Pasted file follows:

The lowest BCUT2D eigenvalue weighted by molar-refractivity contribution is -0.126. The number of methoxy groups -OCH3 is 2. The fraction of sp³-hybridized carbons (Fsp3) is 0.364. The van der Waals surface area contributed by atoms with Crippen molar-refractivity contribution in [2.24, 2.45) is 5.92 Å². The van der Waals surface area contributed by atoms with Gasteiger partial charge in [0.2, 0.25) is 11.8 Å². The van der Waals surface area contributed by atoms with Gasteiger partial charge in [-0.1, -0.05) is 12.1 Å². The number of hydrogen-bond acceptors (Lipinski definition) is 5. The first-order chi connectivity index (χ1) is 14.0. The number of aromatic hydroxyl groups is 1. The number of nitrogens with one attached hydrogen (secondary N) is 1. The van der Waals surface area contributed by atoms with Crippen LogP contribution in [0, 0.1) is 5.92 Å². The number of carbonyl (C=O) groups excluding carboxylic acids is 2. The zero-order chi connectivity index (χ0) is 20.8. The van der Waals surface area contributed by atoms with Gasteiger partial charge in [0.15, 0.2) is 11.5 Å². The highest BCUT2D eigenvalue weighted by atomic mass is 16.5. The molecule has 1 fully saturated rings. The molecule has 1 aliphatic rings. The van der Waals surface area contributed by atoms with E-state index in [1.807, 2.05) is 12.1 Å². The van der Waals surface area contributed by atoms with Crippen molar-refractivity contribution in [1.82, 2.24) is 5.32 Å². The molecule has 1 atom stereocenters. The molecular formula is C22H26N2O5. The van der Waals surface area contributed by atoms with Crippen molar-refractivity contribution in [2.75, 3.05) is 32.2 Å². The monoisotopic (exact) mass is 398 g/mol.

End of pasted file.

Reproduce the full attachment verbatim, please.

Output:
The lowest BCUT2D eigenvalue weighted by molar-refractivity contribution is -0.126. The number of methoxy groups -OCH3 is 2. The fraction of sp³-hybridized carbons (Fsp3) is 0.364. The van der Waals surface area contributed by atoms with Crippen molar-refractivity contribution in [2.24, 2.45) is 5.92 Å². The van der Waals surface area contributed by atoms with Gasteiger partial charge in [0.2, 0.25) is 11.8 Å². The van der Waals surface area contributed by atoms with Gasteiger partial charge in [-0.1, -0.05) is 12.1 Å². The number of hydrogen-bond acceptors (Lipinski definition) is 5. The first-order chi connectivity index (χ1) is 14.0. The number of aromatic hydroxyl groups is 1. The number of nitrogens with one attached hydrogen (secondary N) is 1. The van der Waals surface area contributed by atoms with Crippen LogP contribution in [0, 0.1) is 5.92 Å². The number of carbonyl (C=O) groups excluding carboxylic acids is 2. The zero-order chi connectivity index (χ0) is 20.8. The van der Waals surface area contributed by atoms with Gasteiger partial charge in [0.15, 0.2) is 11.5 Å². The highest BCUT2D eigenvalue weighted by atomic mass is 16.5. The molecule has 1 fully saturated rings. The molecule has 1 aliphatic rings. The van der Waals surface area contributed by atoms with E-state index in [1.807, 2.05) is 12.1 Å². The van der Waals surface area contributed by atoms with Crippen molar-refractivity contribution in [1.82, 2.24) is 5.32 Å². The molecule has 1 atom stereocenters. The molecular formula is C22H26N2O5. The van der Waals surface area contributed by atoms with Crippen molar-refractivity contribution in [2.75, 3.05) is 32.2 Å². The monoisotopic (exact) mass is 398 g/mol.